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Efficient inversion of Fourier and Laplace domain boundary element solutions for elastodynamic scattering

1994 , Ness, Joel , Thomas J. Rudolphi , Aerospace Engineering

In ultrasonic nondestructive testing, the actual time domain signature of a scattered wave due to a pulsed input is the common observable (via oscilloscope) quantity. Numerically simulated solutions are thus desirable in the time domain. These can be obtained by working directly in the time domain or by inversions of integral transform solutions in the frequency (Fourier) or Laplace domains. Direct time solutions are suitable for short times but generally deteriorate for longer times. Alternately, the transform techniques generally require solutions over a wide spectrum in the transform variable to provide accurate inversions back to the time domain. However, without special provisions, numerical implementations like boundary or finite elements are limited to lower frequencies or Laplace parameter values. Hence, ways to minimize the number of transform variable solutions for canonical problems are important. In this dissertation the Fourier and Laplace transform methods are compared and investigations are made into ways of minimizing the solutions in the spectrum space in a boundary element setting. Three common scattering models--a spherical void and two spherical inclusions--are used in the analysis and the numerical results are compared to analytical solutions and to experimental results.

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Boundary element solutions to wave scattering by surface anomalies on a fluid-solid interface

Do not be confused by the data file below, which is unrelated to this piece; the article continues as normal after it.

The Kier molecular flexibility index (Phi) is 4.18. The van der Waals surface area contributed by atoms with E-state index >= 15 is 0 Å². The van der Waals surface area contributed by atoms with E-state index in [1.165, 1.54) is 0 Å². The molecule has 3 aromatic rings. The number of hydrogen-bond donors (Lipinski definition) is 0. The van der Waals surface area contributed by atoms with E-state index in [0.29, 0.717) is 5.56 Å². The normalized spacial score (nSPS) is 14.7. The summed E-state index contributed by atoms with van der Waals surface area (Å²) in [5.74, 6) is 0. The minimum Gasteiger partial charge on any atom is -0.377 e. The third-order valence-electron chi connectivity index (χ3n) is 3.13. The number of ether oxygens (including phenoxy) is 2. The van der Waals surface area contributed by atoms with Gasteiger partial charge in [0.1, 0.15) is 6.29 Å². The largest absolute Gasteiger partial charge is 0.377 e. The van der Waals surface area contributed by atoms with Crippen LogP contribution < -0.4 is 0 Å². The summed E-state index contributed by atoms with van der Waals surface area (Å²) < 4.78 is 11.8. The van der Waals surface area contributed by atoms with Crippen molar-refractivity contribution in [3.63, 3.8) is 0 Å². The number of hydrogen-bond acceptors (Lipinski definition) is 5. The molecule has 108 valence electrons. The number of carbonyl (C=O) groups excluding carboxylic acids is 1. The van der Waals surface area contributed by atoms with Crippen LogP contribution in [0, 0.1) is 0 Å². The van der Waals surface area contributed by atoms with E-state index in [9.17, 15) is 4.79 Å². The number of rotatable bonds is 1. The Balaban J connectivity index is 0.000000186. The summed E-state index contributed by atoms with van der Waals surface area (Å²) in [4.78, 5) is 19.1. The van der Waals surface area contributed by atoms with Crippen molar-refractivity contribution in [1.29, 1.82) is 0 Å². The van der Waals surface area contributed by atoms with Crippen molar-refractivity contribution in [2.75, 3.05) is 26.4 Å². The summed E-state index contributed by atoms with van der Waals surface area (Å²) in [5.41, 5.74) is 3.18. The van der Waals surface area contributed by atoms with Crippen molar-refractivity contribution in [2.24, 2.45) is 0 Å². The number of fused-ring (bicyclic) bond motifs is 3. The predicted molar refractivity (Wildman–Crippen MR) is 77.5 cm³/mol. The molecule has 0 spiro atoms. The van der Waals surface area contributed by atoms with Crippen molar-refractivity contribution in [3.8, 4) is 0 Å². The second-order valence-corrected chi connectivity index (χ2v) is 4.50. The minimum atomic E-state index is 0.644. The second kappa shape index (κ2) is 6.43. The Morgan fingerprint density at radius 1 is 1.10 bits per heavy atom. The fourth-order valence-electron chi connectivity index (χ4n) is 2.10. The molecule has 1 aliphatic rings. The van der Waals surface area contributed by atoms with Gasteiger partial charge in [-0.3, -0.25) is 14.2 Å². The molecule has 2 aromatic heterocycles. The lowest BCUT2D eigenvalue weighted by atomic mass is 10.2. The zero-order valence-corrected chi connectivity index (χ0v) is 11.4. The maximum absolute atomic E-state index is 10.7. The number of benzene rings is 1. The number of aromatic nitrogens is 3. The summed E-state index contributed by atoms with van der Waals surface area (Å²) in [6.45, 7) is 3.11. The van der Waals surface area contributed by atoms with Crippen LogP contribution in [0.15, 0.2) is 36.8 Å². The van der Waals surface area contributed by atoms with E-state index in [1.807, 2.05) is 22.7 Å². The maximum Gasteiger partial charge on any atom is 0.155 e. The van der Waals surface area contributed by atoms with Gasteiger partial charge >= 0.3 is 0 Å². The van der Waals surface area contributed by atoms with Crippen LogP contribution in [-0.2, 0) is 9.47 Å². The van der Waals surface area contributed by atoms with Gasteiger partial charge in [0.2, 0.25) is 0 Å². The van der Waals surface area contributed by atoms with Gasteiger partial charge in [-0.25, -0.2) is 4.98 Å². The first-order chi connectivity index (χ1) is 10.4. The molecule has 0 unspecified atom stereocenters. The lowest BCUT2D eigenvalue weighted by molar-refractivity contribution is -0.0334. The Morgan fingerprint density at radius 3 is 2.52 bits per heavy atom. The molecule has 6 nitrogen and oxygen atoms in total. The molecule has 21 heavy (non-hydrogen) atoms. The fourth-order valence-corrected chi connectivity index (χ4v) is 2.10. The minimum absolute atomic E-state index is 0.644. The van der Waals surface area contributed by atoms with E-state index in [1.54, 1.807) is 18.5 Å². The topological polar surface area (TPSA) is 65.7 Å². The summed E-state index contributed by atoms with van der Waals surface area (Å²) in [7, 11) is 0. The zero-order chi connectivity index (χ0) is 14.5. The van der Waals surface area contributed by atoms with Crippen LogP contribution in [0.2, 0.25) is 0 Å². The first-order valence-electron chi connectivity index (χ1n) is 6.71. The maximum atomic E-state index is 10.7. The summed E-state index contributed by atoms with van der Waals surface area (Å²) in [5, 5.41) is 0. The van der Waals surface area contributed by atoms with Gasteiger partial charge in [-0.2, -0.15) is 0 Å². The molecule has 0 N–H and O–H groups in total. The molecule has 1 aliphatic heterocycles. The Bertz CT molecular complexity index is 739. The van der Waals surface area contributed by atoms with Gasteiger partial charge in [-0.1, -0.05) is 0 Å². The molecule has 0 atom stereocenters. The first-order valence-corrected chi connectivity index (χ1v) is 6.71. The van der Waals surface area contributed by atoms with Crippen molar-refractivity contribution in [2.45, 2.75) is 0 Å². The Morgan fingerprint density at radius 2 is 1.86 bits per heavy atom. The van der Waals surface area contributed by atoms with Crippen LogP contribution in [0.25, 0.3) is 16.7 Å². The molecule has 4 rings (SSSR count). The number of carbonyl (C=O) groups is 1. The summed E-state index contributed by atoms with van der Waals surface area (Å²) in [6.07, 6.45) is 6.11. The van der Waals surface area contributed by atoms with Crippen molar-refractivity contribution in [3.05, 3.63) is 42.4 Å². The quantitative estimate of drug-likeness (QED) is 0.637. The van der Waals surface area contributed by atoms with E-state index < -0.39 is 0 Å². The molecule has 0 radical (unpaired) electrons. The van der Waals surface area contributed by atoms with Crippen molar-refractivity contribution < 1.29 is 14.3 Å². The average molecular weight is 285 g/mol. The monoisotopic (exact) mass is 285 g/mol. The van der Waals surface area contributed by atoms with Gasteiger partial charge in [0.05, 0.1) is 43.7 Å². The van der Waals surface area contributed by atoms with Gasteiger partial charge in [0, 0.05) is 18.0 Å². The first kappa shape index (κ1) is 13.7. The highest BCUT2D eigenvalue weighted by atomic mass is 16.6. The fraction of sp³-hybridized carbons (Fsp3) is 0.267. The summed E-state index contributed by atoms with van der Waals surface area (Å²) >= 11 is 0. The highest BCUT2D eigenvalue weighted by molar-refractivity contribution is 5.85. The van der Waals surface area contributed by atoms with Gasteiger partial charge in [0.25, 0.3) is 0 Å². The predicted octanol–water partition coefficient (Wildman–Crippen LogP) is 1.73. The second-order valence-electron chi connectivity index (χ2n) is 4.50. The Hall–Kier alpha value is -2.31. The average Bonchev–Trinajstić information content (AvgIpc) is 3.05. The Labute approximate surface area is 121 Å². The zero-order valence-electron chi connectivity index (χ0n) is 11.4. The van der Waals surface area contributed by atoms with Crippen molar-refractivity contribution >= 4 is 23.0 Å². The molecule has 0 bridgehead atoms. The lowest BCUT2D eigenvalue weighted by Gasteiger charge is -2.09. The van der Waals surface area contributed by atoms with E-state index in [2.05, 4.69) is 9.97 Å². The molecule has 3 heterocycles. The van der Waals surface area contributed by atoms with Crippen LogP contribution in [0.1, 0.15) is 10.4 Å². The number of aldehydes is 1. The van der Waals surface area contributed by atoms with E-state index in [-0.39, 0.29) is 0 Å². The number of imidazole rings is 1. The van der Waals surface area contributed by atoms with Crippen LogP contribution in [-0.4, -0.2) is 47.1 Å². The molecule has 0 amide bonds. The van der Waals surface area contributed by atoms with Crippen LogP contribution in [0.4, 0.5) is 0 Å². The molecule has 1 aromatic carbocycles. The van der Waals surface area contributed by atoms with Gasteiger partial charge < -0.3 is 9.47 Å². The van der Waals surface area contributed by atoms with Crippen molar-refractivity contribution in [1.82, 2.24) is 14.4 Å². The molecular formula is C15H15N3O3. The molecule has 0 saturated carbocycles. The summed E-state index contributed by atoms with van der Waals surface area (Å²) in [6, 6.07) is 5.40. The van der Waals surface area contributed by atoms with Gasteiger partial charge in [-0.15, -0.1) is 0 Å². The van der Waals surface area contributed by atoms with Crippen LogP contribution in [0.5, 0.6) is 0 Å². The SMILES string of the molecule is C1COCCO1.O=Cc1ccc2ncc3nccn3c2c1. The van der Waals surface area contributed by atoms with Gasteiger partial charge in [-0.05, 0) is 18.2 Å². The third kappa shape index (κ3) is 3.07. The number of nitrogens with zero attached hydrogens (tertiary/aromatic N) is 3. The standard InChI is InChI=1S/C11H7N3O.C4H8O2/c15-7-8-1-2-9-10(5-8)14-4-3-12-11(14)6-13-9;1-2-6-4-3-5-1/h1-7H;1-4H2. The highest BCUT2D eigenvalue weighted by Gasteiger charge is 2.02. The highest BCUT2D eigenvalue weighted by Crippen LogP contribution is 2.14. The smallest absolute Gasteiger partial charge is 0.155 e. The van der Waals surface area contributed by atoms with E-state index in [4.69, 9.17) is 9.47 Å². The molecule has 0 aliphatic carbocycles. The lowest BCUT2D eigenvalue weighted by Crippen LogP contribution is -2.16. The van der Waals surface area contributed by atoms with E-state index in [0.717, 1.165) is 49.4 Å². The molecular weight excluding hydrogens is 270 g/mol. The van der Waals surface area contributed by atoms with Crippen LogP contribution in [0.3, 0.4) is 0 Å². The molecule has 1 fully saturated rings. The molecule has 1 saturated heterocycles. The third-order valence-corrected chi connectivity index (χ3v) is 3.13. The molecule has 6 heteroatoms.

1994 , Shenoy, Shivanand , Thomas J. Rudolphi , Frank J. Rizzo , Aerospace Engineering

The direct multi-region boundary element method (BEM) is developed to simulate the interaction of ultrasonic waves with submerged finite elastic bodies. This technique is further specialized to model fluid-solid half-space problems with fluid-filled indentations and air bubbles on the solid surface. These problems usually occur in ultrasonic immersion testing and are of particular interest to the NDE community. The problems are formulated in the Fourier (frequency) domain and are described by the three dimensional acoustic and elastodynamic boundary integral equations (BIE) with pressure and displacement serving as primary variables. The techniques developed are general and may be used with any kind of incident wave, although plane waves are used in all numerical experiments. The equations governing the acoustic region are first converted mathematically to equations like those of an elastodynamic region and the resulting two elastodynamic regions are coupled and solved for the interface displacements. Tractions, pressures, and pressure gradients are subsequently computed using these displacements and the interface conditions. Numerical results are obtained for some typical problems and justified using reciprocity relations and by comparison with solutions available for the half-space elastodynamic problem.